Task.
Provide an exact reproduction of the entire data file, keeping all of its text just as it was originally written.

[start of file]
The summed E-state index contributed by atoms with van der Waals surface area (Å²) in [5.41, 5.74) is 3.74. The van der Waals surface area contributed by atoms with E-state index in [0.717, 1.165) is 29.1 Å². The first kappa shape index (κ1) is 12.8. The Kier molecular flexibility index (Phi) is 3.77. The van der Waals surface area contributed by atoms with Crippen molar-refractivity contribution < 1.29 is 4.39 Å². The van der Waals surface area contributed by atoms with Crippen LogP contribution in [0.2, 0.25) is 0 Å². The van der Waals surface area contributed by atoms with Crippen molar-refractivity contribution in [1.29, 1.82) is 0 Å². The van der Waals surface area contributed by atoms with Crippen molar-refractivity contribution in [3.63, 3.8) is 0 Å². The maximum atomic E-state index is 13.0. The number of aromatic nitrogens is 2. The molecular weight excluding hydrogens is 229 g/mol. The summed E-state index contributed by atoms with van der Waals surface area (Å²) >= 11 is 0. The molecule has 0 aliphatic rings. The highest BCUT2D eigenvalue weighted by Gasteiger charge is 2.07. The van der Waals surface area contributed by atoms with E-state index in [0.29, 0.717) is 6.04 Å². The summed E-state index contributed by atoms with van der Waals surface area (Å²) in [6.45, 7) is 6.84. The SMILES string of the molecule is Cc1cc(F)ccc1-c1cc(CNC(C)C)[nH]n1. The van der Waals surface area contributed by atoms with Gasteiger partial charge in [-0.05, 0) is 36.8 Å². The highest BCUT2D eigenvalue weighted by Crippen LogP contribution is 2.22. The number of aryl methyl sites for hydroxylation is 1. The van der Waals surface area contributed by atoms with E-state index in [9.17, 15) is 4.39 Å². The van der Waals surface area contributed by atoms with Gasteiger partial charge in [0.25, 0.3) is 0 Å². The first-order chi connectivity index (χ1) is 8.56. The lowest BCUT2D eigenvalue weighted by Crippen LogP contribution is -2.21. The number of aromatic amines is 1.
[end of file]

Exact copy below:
The summed E-state index contributed by atoms with van der Waals surface area (Å²) in [5.41, 5.74) is 3.74. The van der Waals surface area contributed by atoms with E-state index in [0.717, 1.165) is 29.1 Å². The first kappa shape index (κ1) is 12.8. The Kier molecular flexibility index (Phi) is 3.77. The van der Waals surface area contributed by atoms with Crippen molar-refractivity contribution < 1.29 is 4.39 Å². The van der Waals surface area contributed by atoms with Crippen LogP contribution in [0.2, 0.25) is 0 Å². The van der Waals surface area contributed by atoms with Crippen molar-refractivity contribution in [1.29, 1.82) is 0 Å². The van der Waals surface area contributed by atoms with Crippen molar-refractivity contribution in [3.63, 3.8) is 0 Å². The maximum atomic E-state index is 13.0. The number of aromatic nitrogens is 2. The molecular weight excluding hydrogens is 229 g/mol. The summed E-state index contributed by atoms with van der Waals surface area (Å²) >= 11 is 0. The molecule has 0 aliphatic rings. The highest BCUT2D eigenvalue weighted by Gasteiger charge is 2.07. The van der Waals surface area contributed by atoms with E-state index in [0.29, 0.717) is 6.04 Å². The summed E-state index contributed by atoms with van der Waals surface area (Å²) in [6.45, 7) is 6.84. The SMILES string of the molecule is Cc1cc(F)ccc1-c1cc(CNC(C)C)[nH]n1. The van der Waals surface area contributed by atoms with Gasteiger partial charge in [-0.05, 0) is 36.8 Å². The highest BCUT2D eigenvalue weighted by Crippen LogP contribution is 2.22. The number of aryl methyl sites for hydroxylation is 1. The van der Waals surface area contributed by atoms with E-state index in [9.17, 15) is 4.39 Å². The van der Waals surface area contributed by atoms with Gasteiger partial charge in [0.25, 0.3) is 0 Å². The first-order chi connectivity index (χ1) is 8.56. The lowest BCUT2D eigenvalue weighted by Crippen LogP contribution is -2.21. The number of aromatic amines is 1.